Scrape_Willow_Until_It_Sings_Words_Work_Julia_ParkerAnd From Gyöngy Laky, a recommendation for a book and a for approaching life.  “Two artists I admire enormously, Julia Parker and Deborah Valoma, created, Scrape the Willow Until It Sings, The Words and Work of Julia Parker, one of the best books on basketry, life and art I have ever read. It was published this year by an exceptional book publisher, Heyday, Berkeley, California. Native American basketry, especially the work of indigenous people in California, has been, and continues to be, a major inspiration to me and my creative life. Julia Parker and the author Deborah ValomaValoma writes in the introduction, Julia Parker and other traditional practitioners have much to teach those of us in the academy. I would add, and to those not in the academy, as well. The vast personal experiences, broad and deep scope of historical evidence and creative wisdom that these two thoughtful women have brought together in this book is a gift to us all. Near the end I found a something that Parker said that feels like a guide: In our story – in our Indian way – we stop, look, and listen.  Stop. Think about yourself.  Rest yourself.  Rest your eyes, your hands.  Rest your body.  Look.  Look about you. Look at the smallest insect.  Look at the tallest trees, which have given us shelter and food.  And we listen.  Listen to the sound of the water flowing.  Listen to your elders, your teachers.  Listen to your grandmother, your grandfather, your parents.  And above all, listen to yourself.


25 at 25 at SOFA NY Countdown: Deborah Valoma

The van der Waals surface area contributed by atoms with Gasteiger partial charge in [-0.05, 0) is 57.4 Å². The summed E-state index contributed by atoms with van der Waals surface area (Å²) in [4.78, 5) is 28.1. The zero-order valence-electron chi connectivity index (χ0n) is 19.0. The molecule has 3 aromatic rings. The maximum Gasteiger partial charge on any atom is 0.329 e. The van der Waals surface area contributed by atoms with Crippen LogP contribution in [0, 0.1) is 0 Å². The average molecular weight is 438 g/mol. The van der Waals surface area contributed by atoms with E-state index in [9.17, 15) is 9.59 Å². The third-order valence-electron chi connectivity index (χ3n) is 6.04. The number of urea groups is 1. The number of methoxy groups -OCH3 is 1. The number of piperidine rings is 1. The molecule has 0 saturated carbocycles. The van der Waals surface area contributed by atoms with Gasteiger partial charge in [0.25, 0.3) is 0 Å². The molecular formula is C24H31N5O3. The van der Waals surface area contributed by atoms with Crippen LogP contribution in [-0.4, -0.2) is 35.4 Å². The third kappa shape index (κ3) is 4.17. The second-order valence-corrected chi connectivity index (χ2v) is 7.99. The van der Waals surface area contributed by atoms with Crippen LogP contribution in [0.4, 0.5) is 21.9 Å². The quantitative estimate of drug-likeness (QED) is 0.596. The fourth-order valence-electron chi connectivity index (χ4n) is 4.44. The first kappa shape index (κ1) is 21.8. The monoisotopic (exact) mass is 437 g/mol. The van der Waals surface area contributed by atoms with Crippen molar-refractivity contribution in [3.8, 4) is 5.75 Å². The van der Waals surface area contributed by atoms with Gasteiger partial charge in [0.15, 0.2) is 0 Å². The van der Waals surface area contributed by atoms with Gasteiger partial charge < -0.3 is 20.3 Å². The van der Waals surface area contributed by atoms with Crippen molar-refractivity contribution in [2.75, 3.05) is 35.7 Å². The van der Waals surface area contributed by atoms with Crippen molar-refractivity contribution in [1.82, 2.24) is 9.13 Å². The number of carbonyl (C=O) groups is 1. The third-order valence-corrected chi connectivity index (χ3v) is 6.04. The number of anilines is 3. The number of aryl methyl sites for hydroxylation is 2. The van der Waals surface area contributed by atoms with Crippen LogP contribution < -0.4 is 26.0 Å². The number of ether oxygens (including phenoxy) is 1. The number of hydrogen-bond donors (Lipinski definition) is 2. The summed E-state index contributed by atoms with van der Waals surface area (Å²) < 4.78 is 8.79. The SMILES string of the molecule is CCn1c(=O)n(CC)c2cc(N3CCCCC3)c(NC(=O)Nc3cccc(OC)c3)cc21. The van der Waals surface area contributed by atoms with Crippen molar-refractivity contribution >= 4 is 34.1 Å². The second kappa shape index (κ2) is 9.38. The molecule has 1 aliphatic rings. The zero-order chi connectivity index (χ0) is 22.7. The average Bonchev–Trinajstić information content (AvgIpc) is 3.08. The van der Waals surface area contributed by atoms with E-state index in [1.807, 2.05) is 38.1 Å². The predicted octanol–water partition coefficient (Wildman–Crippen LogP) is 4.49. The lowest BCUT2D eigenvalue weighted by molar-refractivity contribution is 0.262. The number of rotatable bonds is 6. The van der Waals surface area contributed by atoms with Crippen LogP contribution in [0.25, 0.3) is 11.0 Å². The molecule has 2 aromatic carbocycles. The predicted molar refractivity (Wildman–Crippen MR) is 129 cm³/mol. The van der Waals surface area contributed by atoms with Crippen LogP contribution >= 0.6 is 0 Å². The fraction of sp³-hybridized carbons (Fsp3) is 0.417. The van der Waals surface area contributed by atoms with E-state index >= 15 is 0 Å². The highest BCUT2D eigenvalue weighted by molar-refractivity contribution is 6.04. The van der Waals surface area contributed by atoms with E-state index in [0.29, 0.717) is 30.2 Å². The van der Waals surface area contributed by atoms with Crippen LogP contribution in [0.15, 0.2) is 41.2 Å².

The work

 

The work of Deborah Valoma, artist and Associate Professor of Textiles and Graduate Fine Arts at the California College of the Arts (CCA) in San Francisco and Oakland, California will be featured in browngrotta arts‘ display at SOFA New York. Valoma has dedicated her artistic and academic career to the medium of textiles—to advancing its historical legacy, cultural meanings, and artistic potential.In 1978, Valoma graduated Summa Cum Laude and Phi Beta Kappa from the University of California at Berkeley with a Bachelor of Arts in Anthropology. In 1995, she earned a Master of Fine Arts in Textiles with High Distinction from CCA.  Valoma served as CCA’s Director of Fine Art from 2008 to 2011. She will return to the position of  Chair of the Textiles Program at CCA , which she heldfrom 2005 to 2008, this Fall. “Intensely research based,” Valoma says, “my creative work hugs the edges of tradition, simultaneously upholding age-old custom and unraveling long-held stereotypes of the genre.” At SOFA, browngrotta arts will display Femininity, in which Valoma reworks – literally — Sigmund Freud’s observation that women have made few contributions to civilization except as weavers, and that only because of an obsession with their pubic hair. “As I painstakingly wove Sigmund Freud’s infamous quote letter by letter,” Valoma explains, “my hands caressed the words in an ironic, yet fierce, gesture of unwriting.”

27dv FEMiNINITY Deborah Valoma waxed linen, compter aided weave structure, hand woven, stitched 33′ x 2.5″, 2008

Valoma’s work has been exhibited at the Textile Museum, Washington, D.C.; Los Angeles County Museum of Art ; De Young Museum of Art, San Francisco, California; Blanden Memorial Art Museum, Iowa; Gulbenkin Foundation, Lisbon, Portugal; Oliver Art Center, California College of Arts and Crafts, Oakland; North Carolina State University Museum, Raleigh; Hoffman Gallery, Oregon School of Arts and Crafts, Portland; Ginza Art Space, Tokyo, Japan; and Montclair State University, New Jersey .